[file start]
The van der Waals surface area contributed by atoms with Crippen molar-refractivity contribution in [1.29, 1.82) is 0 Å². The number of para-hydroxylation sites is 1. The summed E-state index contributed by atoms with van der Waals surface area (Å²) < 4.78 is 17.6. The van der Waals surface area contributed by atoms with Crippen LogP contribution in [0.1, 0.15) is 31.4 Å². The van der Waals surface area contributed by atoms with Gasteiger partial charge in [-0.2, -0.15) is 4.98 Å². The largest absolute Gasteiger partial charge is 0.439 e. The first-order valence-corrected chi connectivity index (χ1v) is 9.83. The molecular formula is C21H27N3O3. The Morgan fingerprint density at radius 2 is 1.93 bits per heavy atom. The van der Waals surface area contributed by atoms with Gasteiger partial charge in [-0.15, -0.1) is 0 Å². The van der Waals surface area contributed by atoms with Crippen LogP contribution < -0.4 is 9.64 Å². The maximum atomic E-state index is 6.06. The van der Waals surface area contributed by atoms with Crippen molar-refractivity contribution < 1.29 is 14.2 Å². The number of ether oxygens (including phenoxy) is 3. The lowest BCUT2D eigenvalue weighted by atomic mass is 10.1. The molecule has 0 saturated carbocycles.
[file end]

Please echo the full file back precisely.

The van der Waals surface area contributed by atoms with Crippen molar-refractivity contribution in [1.29, 1.82) is 0 Å². The number of para-hydroxylation sites is 1. The summed E-state index contributed by atoms with van der Waals surface area (Å²) < 4.78 is 17.6. The van der Waals surface area contributed by atoms with Crippen LogP contribution in [0.1, 0.15) is 31.4 Å². The van der Waals surface area contributed by atoms with Gasteiger partial charge in [-0.2, -0.15) is 4.98 Å². The largest absolute Gasteiger partial charge is 0.439 e. The first-order valence-corrected chi connectivity index (χ1v) is 9.83. The molecular formula is C21H27N3O3. The Morgan fingerprint density at radius 2 is 1.93 bits per heavy atom. The van der Waals surface area contributed by atoms with Gasteiger partial charge in [-0.15, -0.1) is 0 Å². The van der Waals surface area contributed by atoms with Crippen LogP contribution < -0.4 is 9.64 Å². The maximum atomic E-state index is 6.06. The van der Waals surface area contributed by atoms with Crippen molar-refractivity contribution < 1.29 is 14.2 Å². The number of ether oxygens (including phenoxy) is 3. The lowest BCUT2D eigenvalue weighted by atomic mass is 10.1. The molecule has 0 saturated carbocycles.